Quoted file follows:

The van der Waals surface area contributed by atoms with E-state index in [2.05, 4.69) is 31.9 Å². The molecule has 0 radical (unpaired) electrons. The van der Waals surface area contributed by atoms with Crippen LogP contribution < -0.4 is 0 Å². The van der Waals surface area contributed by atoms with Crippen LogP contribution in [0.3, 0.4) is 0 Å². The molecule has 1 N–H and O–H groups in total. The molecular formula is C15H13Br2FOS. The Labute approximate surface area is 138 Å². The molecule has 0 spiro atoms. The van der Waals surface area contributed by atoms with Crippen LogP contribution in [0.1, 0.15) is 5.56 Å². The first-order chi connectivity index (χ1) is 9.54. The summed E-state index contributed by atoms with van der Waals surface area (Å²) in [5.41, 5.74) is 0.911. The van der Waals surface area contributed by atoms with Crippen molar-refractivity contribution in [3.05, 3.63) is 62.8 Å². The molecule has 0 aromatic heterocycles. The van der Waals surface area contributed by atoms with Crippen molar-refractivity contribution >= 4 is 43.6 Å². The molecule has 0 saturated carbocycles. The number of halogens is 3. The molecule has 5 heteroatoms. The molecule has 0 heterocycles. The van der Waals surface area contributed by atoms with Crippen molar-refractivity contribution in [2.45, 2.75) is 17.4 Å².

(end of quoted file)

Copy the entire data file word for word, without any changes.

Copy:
The van der Waals surface area contributed by atoms with E-state index in [2.05, 4.69) is 31.9 Å². The molecule has 0 radical (unpaired) electrons. The van der Waals surface area contributed by atoms with Crippen LogP contribution < -0.4 is 0 Å². The van der Waals surface area contributed by atoms with Crippen LogP contribution in [0.3, 0.4) is 0 Å². The molecule has 1 N–H and O–H groups in total. The molecular formula is C15H13Br2FOS. The Labute approximate surface area is 138 Å². The molecule has 0 spiro atoms. The van der Waals surface area contributed by atoms with Crippen LogP contribution in [0.1, 0.15) is 5.56 Å². The first-order chi connectivity index (χ1) is 9.54. The summed E-state index contributed by atoms with van der Waals surface area (Å²) in [5.41, 5.74) is 0.911. The van der Waals surface area contributed by atoms with Crippen molar-refractivity contribution in [3.05, 3.63) is 62.8 Å². The molecule has 0 aromatic heterocycles. The van der Waals surface area contributed by atoms with Crippen molar-refractivity contribution >= 4 is 43.6 Å². The molecule has 0 saturated carbocycles. The number of halogens is 3. The molecule has 5 heteroatoms. The molecule has 0 heterocycles. The van der Waals surface area contributed by atoms with Crippen molar-refractivity contribution in [2.45, 2.75) is 17.4 Å².